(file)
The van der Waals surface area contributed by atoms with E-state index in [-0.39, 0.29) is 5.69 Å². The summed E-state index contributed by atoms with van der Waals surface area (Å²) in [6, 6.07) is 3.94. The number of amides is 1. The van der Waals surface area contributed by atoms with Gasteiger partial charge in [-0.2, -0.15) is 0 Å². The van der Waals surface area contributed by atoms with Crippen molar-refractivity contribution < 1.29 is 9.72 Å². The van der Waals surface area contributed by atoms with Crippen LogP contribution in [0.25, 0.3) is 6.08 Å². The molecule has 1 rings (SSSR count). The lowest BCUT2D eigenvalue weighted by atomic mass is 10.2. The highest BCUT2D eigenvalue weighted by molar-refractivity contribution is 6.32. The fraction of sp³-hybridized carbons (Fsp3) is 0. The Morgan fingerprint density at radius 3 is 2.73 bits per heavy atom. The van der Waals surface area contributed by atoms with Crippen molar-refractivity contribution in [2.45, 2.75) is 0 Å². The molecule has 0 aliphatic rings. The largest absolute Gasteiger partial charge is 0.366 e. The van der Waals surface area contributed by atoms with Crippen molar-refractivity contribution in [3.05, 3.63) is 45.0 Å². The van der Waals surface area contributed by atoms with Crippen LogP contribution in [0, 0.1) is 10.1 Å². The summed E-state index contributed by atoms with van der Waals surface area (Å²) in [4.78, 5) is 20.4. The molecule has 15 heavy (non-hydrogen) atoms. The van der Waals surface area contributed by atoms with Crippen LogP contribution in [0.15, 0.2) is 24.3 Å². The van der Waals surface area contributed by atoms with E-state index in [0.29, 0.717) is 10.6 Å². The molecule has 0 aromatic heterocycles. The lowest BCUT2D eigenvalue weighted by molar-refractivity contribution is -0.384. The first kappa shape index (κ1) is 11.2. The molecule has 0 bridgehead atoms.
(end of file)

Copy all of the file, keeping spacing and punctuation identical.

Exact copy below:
The van der Waals surface area contributed by atoms with E-state index in [-0.39, 0.29) is 5.69 Å². The summed E-state index contributed by atoms with van der Waals surface area (Å²) in [6, 6.07) is 3.94. The number of amides is 1. The van der Waals surface area contributed by atoms with Gasteiger partial charge in [-0.2, -0.15) is 0 Å². The van der Waals surface area contributed by atoms with Crippen molar-refractivity contribution < 1.29 is 9.72 Å². The van der Waals surface area contributed by atoms with Crippen LogP contribution in [0.25, 0.3) is 6.08 Å². The molecule has 1 rings (SSSR count). The lowest BCUT2D eigenvalue weighted by atomic mass is 10.2. The highest BCUT2D eigenvalue weighted by molar-refractivity contribution is 6.32. The fraction of sp³-hybridized carbons (Fsp3) is 0. The Morgan fingerprint density at radius 3 is 2.73 bits per heavy atom. The van der Waals surface area contributed by atoms with Crippen molar-refractivity contribution in [2.45, 2.75) is 0 Å². The molecule has 0 aliphatic rings. The largest absolute Gasteiger partial charge is 0.366 e. The van der Waals surface area contributed by atoms with Crippen molar-refractivity contribution in [3.05, 3.63) is 45.0 Å². The van der Waals surface area contributed by atoms with Crippen LogP contribution in [0, 0.1) is 10.1 Å². The summed E-state index contributed by atoms with van der Waals surface area (Å²) in [4.78, 5) is 20.4. The molecule has 15 heavy (non-hydrogen) atoms. The van der Waals surface area contributed by atoms with Crippen LogP contribution in [0.15, 0.2) is 24.3 Å². The van der Waals surface area contributed by atoms with E-state index in [0.29, 0.717) is 10.6 Å². The molecule has 0 aromatic heterocycles. The lowest BCUT2D eigenvalue weighted by molar-refractivity contribution is -0.384. The first kappa shape index (κ1) is 11.2. The molecule has 0 bridgehead atoms.